Though, in a case of what was certainly not a supply-driven model of evidence uptake, the research team produced a marvellous piece of evidence; introduced it in a what can only be labeled a *challenging* policy context; and the outcome (not confusing an anecdote with evidence of direct attribution) was a national policy suspiciously similar to what the research team had recommended. I think there is good reason to regard this as evidence-informed policymaking par excellence and that as advocates of evidence use we can take away three and a half main lessons from this successful case of policy influence:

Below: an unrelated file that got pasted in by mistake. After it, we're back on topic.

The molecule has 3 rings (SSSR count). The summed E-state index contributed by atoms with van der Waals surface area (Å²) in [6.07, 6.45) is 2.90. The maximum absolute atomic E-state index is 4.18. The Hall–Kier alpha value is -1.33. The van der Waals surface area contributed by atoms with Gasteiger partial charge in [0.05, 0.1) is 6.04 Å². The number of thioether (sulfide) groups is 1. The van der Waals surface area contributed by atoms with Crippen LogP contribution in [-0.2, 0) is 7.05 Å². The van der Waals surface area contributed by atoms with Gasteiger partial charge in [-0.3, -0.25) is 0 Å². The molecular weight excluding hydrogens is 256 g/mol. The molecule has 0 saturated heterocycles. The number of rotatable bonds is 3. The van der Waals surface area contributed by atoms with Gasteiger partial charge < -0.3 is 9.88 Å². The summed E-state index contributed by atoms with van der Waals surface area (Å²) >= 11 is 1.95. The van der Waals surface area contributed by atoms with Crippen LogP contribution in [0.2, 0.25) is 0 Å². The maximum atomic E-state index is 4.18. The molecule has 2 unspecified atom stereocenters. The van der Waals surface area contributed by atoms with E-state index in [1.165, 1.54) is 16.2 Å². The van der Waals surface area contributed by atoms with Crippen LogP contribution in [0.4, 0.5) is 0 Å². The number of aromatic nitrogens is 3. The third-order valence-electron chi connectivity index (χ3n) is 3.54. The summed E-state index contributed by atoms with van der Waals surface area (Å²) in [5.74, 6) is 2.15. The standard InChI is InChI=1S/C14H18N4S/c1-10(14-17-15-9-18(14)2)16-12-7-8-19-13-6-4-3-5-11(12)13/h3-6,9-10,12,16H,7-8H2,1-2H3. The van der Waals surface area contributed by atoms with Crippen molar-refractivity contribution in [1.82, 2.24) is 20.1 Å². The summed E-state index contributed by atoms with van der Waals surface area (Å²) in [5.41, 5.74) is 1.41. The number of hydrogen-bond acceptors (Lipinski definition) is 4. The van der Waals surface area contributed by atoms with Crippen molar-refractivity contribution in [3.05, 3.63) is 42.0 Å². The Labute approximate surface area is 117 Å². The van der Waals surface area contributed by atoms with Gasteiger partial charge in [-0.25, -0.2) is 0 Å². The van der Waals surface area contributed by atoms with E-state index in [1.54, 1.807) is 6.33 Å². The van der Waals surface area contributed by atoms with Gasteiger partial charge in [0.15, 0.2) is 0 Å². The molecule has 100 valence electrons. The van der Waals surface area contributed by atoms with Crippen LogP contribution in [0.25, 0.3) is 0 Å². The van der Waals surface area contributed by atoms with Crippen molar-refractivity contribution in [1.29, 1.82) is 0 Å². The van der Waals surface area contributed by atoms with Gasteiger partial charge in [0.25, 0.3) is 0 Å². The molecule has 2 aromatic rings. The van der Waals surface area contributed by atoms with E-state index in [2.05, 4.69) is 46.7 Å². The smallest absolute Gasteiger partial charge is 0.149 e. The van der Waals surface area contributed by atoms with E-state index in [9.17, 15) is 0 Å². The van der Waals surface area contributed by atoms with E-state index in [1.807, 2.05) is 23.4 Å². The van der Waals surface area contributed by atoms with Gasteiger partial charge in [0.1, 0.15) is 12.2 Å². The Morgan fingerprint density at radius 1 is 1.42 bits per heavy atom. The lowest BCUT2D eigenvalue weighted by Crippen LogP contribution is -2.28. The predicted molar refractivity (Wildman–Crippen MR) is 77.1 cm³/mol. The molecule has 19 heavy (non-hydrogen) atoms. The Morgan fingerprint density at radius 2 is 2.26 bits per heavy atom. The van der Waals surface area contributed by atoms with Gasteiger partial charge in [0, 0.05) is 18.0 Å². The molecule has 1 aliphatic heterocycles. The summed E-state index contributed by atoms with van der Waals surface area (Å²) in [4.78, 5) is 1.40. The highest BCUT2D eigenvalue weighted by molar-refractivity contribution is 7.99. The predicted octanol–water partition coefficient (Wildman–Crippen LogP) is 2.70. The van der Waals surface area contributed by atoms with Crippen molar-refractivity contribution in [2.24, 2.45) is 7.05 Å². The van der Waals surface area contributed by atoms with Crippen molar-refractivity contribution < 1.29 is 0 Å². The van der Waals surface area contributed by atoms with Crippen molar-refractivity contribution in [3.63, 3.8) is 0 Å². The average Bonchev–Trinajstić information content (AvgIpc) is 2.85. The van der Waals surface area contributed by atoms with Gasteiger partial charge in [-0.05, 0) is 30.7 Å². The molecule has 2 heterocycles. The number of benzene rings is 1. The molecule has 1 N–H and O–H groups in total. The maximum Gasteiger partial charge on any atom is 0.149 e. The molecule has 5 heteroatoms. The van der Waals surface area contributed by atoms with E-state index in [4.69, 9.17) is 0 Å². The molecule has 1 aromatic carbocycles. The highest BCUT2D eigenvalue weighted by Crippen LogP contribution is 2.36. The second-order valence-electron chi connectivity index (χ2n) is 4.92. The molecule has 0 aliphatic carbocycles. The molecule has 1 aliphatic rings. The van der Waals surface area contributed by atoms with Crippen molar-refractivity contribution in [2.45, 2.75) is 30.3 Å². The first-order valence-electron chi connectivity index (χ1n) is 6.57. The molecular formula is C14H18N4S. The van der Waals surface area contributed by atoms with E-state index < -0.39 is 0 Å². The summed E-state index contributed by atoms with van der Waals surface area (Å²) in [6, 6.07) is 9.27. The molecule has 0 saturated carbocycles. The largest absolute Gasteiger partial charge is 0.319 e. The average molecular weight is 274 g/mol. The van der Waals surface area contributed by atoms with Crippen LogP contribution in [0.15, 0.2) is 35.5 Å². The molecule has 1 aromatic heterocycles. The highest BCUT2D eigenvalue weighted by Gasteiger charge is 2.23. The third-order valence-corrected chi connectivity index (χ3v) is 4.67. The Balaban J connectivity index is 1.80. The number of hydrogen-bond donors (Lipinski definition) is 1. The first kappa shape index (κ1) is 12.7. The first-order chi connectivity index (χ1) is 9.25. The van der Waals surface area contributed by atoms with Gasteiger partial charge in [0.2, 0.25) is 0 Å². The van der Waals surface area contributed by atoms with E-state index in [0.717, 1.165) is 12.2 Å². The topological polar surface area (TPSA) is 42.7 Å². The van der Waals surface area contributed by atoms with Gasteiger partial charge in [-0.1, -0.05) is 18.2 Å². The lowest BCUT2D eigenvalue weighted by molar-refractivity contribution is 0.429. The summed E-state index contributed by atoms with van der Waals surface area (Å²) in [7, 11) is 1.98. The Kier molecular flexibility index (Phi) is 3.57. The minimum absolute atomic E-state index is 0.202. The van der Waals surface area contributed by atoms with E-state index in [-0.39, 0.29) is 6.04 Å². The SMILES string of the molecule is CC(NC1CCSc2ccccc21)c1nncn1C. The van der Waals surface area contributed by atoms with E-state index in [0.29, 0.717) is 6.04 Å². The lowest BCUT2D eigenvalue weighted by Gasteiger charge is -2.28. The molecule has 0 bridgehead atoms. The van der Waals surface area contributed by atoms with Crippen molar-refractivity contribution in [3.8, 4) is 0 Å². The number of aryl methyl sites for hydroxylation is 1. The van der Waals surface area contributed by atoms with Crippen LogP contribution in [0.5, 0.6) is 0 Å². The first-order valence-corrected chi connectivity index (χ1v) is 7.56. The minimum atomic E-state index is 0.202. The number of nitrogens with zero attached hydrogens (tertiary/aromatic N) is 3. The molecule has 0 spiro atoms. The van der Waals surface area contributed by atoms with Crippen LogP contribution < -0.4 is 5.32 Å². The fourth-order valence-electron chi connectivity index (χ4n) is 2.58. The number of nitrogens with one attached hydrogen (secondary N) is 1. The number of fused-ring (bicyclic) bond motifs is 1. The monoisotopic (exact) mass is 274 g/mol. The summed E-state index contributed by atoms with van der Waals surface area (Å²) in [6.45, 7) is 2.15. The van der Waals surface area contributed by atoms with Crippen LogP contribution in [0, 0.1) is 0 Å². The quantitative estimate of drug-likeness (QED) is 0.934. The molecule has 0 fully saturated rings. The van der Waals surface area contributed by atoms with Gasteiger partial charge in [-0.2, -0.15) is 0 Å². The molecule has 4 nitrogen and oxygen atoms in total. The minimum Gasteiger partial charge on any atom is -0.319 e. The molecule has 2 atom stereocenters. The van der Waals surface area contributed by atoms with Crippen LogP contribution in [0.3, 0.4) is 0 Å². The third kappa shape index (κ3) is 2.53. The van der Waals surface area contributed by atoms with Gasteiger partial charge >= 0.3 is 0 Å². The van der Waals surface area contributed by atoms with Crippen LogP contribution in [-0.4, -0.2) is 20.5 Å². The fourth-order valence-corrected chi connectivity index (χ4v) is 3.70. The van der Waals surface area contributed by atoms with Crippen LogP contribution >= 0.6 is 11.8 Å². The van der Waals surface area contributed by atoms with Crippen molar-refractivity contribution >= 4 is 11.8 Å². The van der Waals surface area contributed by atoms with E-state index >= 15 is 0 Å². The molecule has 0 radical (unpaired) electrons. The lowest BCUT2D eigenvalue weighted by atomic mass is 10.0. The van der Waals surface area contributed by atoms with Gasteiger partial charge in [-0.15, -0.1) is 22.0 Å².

- Half a lesson goes to the formulation of an explicit Policy Influence Plan (PIP) prior to the design of the study, and its constant updating throughout the conduct of the research. Here is Levinsohn and peers’ PIP, and the formulation of such a plan is actually mandatory for all 3ie-funded evidence products, making this practice increasingly common.
- Invest in a rigorous research design: Knowing that the findings of the experiment would be hotly disputed by either political fraction, the study applied the most rigorous research design possible and communicated each step in the research process transparently. This rigour and transparency did safeguard against the dismissal of the findings on methodological grounds and paved the way for the study’s results into the ongoing policy debate.